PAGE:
When we climbed back down, my trespassing companion saw a candle on the ground and picked it up. “Nice,” he said. “I’m going to go light it.” But I knew Allen. I knew he did not believe in God, knew that, to him, lighting a candle did not mean prayer. A round of questions began to play in my mind, a kind of trial: could his lit candle be a prayer? Must one believe in anything for prayer to be meaningful, to have an impact?

But perhaps it was myself I placed on trial, questioning every gesture I made. I wanted a candle. I wanted to pray with the scent of burnt honey and purple cinnamon rising to heaven. Yet I felt like an imposter as best and a trespasser at worst. I was jealous of anyone who walked loose-limbed, breathing easy prayers towards heaven.

Two weeks after my mother moved out, my sister and I went on a spring break trip to Florida. It was my senior year and her sophomore year of college. We went with our college campus ministry group. Most of our friends worked heavy labor volunteer work that week. I babysat a local pastor’s two children and let my friend do most of the watching as I slept and slept under the weight of all that came undone.

These weeks were designed around learning together through Bible study and community service. They were designed to escalate emotional vulnerability and friendship and a sense of God’s presence among us. The week culminated in a long Thursday night worship service where people from our group shared stories from the week and what they had learned about God. Years before, my freshman year, I had cemented acquaintances into friendships through experiences God in a community. I made the kind of friends that stay through lifetimes, or at least, the lifetimes to be lived in my twenties.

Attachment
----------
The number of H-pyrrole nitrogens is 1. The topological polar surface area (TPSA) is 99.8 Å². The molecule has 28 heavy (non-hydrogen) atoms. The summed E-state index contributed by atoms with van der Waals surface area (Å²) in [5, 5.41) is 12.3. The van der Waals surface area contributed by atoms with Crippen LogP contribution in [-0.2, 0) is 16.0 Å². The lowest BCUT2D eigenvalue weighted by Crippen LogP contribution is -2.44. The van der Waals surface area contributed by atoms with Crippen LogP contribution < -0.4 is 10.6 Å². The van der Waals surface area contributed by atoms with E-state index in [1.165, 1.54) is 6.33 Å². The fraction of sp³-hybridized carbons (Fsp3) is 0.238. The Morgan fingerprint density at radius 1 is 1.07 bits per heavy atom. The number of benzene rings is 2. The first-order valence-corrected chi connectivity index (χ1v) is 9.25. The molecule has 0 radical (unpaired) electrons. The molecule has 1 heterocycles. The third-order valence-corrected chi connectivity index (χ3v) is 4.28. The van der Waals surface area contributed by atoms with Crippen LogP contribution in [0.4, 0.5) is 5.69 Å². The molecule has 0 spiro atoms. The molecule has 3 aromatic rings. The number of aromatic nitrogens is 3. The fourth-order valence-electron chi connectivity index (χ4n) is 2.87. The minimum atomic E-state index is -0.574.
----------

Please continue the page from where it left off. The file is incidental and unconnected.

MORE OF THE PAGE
I do not remember when I left the worship service and found an empty hallway, whether I left early in the night or as it lingered for several hours. I do remember the grey, synthetic fabric on the short couch. I remember the irritating burn of the fabric against my legs and arms and cheek. I lay on my side and faced the back of the couch, curled on myself, crying. I cried from the gut. The crying flushed my face and my body grew warm and snot pooled in my nostrils and I sniffed and sniffed, and cried. I could hear the worship music playing, the sound of my senior friends happy in their last moments of being together before graduation. I could hear their togetherness, the closeness of their voices. Instead, I curled in on myself and wept into the scratchy fabric of some unwanted couch. My world had ended. Friendships, though long lasting, hung by thin threads. And I was alone, without parents who loved each other, fearing that it might just be forever that the ties that birthed me would remain severed, endure broken. How was I going to live again?

Crying does not last forever. After I cleaned myself up, brushed the tears from my face, blew my nose, I gathered myself together and I went to find my sister. She, too, was in Florida and she too had found a corner of some hallway to cry. We hugged and said nothing; we had nothing to explain.